Equus

Peter Shaffer
Theatre Royal, Newcastle, and touring
(2008)

Publicity photo

In the West End production of Equus the play was overshowed, in the public mind at least, by the presence (and nudity) of Daniel Radcliffe as the disturbed central character, Alan Strang. In the tour it has been the presence of pop star Lily Allen's brother Alfie making his stage debut in the same part. This is a shame as it distracts attention from the play itself which, more than thirty years later, still has the power to shock and move.

Allen handles the part well. He has a brooding presence with the capacity for violence always near the surface, breaking out - verbally at any rate - on occasion, and he well conveys Alan Strang's tortured soul.

Simon Callow would seem to be an odd choice to play the psychiatrist Martin Dysart. At the National Theatre production at the Old Vic in 1973 the part was played by Alec McCowen, who was replaced by Colin Blakely when it transferred to the Albery in 1976. Richard Burton was Dystart in the 1977 film version and Richard Griffiths played him in last year's revival at the Gielgud. It is not a company into which Callow would seem to fit easily. And indeed he does give a different slant to the part: Dysart's obsession with Greece and his unsatisfactory relationship with his wife assume a greater significance in Callow's interpretation and there is an anguish here stronger than that which I remember in previous versions. However there are moments when he verges on the actory, in that one felt he was acting rather than being Dysart.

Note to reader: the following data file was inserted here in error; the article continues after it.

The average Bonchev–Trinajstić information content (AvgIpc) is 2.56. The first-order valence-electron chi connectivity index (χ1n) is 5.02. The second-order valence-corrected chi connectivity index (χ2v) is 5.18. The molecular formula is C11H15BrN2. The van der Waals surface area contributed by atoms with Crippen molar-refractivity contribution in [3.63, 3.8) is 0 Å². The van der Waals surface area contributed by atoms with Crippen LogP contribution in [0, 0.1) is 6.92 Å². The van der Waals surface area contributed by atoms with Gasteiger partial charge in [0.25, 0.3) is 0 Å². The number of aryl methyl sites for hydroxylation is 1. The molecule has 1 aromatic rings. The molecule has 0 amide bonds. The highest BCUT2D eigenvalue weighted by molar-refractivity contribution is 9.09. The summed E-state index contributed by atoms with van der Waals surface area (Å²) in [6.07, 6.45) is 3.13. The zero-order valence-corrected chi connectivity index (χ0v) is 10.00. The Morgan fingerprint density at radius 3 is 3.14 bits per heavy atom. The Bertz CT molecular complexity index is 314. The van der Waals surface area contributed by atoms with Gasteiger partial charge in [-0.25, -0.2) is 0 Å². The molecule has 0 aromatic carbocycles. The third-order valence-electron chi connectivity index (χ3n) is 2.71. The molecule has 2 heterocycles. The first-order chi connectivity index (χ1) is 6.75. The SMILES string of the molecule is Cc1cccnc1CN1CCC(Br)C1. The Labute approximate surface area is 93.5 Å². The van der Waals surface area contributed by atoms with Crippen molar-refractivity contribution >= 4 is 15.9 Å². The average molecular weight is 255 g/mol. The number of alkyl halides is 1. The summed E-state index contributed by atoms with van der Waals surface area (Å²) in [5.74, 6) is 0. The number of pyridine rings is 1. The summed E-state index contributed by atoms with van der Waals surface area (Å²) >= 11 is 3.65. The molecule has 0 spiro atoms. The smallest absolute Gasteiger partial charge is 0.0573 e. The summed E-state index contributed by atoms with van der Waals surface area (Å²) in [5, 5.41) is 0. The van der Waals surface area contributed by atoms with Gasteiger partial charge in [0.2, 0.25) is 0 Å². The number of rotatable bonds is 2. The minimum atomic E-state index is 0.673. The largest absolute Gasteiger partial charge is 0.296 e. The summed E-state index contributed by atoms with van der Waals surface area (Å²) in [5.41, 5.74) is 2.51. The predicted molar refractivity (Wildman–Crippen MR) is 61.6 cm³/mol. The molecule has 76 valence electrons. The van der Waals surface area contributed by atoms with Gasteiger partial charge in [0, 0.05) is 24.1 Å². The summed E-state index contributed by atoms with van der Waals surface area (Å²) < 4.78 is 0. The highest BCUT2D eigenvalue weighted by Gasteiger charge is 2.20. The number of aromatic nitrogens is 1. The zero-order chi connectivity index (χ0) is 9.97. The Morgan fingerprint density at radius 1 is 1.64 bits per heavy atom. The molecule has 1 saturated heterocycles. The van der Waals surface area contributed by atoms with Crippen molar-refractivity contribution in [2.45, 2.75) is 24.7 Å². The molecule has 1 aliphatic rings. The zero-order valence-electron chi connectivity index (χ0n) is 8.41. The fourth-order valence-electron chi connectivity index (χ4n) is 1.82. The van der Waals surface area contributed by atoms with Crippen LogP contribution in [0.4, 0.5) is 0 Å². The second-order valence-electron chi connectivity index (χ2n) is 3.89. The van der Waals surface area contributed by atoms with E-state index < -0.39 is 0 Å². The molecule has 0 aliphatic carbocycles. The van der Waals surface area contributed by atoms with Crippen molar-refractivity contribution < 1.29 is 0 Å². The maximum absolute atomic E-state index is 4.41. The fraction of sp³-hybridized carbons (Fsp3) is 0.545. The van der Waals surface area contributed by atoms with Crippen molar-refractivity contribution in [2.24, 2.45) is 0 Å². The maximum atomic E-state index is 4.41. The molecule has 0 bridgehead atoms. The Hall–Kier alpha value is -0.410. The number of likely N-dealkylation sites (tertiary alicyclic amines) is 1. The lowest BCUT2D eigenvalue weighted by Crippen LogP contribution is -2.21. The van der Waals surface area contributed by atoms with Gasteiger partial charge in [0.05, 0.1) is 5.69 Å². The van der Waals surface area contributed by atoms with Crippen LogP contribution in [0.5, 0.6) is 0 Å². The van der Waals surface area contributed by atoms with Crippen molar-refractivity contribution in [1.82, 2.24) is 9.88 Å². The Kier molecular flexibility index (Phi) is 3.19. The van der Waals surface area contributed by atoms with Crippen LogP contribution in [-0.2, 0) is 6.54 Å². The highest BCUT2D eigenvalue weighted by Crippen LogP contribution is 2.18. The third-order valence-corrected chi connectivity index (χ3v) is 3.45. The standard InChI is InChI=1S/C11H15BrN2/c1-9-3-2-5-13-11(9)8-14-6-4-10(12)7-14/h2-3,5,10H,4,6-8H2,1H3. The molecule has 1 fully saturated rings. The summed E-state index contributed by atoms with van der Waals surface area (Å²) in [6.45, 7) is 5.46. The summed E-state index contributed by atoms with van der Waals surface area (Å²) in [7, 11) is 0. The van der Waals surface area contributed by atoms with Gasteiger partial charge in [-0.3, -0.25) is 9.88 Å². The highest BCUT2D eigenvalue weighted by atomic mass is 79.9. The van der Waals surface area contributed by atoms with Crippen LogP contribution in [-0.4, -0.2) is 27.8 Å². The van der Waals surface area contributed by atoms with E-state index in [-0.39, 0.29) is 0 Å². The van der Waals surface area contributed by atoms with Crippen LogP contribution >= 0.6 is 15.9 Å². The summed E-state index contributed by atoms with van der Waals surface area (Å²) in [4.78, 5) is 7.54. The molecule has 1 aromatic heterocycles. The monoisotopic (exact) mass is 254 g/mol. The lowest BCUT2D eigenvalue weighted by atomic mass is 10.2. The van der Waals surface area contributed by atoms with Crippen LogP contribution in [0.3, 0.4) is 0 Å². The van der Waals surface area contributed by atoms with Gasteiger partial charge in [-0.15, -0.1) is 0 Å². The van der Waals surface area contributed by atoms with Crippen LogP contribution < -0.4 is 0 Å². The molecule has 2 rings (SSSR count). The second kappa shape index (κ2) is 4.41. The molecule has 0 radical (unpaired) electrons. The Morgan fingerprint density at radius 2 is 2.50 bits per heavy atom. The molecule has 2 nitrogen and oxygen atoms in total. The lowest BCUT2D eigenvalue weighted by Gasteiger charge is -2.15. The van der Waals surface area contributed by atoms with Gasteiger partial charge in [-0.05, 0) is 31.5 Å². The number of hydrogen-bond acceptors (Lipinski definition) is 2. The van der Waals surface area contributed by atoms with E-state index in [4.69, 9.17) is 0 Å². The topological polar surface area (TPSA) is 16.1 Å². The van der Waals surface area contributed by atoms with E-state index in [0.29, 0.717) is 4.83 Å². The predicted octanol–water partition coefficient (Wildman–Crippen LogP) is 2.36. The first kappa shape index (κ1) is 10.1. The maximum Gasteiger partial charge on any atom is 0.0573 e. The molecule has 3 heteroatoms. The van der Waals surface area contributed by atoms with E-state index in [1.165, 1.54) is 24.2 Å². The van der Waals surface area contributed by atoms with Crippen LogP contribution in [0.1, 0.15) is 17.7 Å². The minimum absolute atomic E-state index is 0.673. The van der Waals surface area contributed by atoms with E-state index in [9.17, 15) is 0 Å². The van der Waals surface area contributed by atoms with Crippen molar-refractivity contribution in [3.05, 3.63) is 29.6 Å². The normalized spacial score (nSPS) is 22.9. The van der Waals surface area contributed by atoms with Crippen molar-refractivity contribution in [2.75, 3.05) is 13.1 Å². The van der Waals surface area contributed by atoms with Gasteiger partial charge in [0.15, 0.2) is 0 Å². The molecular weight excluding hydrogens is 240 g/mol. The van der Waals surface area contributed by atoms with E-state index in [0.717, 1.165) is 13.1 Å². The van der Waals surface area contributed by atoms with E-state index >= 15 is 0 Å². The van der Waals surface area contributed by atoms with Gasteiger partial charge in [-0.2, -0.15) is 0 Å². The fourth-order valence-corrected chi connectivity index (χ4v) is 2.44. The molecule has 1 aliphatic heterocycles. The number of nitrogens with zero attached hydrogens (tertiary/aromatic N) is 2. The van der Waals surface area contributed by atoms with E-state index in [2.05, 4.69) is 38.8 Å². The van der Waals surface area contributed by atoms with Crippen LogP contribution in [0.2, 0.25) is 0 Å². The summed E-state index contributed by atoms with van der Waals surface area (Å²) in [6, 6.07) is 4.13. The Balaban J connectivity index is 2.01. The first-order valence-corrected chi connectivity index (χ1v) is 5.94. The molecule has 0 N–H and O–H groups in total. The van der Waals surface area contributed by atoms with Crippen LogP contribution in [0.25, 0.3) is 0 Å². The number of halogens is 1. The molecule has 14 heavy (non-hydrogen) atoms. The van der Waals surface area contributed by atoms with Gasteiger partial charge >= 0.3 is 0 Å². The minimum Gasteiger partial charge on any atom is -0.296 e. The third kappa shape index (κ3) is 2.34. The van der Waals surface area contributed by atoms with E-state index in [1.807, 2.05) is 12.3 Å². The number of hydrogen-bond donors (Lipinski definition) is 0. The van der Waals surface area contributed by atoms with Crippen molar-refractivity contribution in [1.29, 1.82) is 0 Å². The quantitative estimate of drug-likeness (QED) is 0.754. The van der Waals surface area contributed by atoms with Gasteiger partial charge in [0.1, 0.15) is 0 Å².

The supporting cast is strong with Colin Hurley and Helen Anderson particularly moving as Alan's tortured parents, torn between their horror at what their son has done and their self-recrimination.

Fin Walker's movement work has given us really effective horses (played mainly by dancers). John Napier's design (a variation on the original seen at the Gielgud) is simple but very effective, aided by David Hersey's lighting. Gregory Clarke's sound, too, makes a major contribution.

Thea Sharrock's direction keeps the narrative line clear through the somewhat complex structure and the play's dynamic is nicely judged, building inexorably to the two climactic moments, at the end of each act, so that, as the lights faded to black, the audience sat stunned.

Although it is 35 years since its first performance, the play has not dated one jot (although Shaffer has made some changes to the text to replace words which would have dated it). As an exploration of what seems to be senseless, indeed mindless, violence, of the kind which would attract horrified headlines even now, the play still resonates.

At Newcastle until 29th March, then touring to Aberdeen, Cardiff, Sheffield, Brighton, Bradford, Bath, Malvern and Richmond.

Philip Seager reviewed this production in Sheffield, as did Allison Vale in Bath

Reviewer: Peter Lathan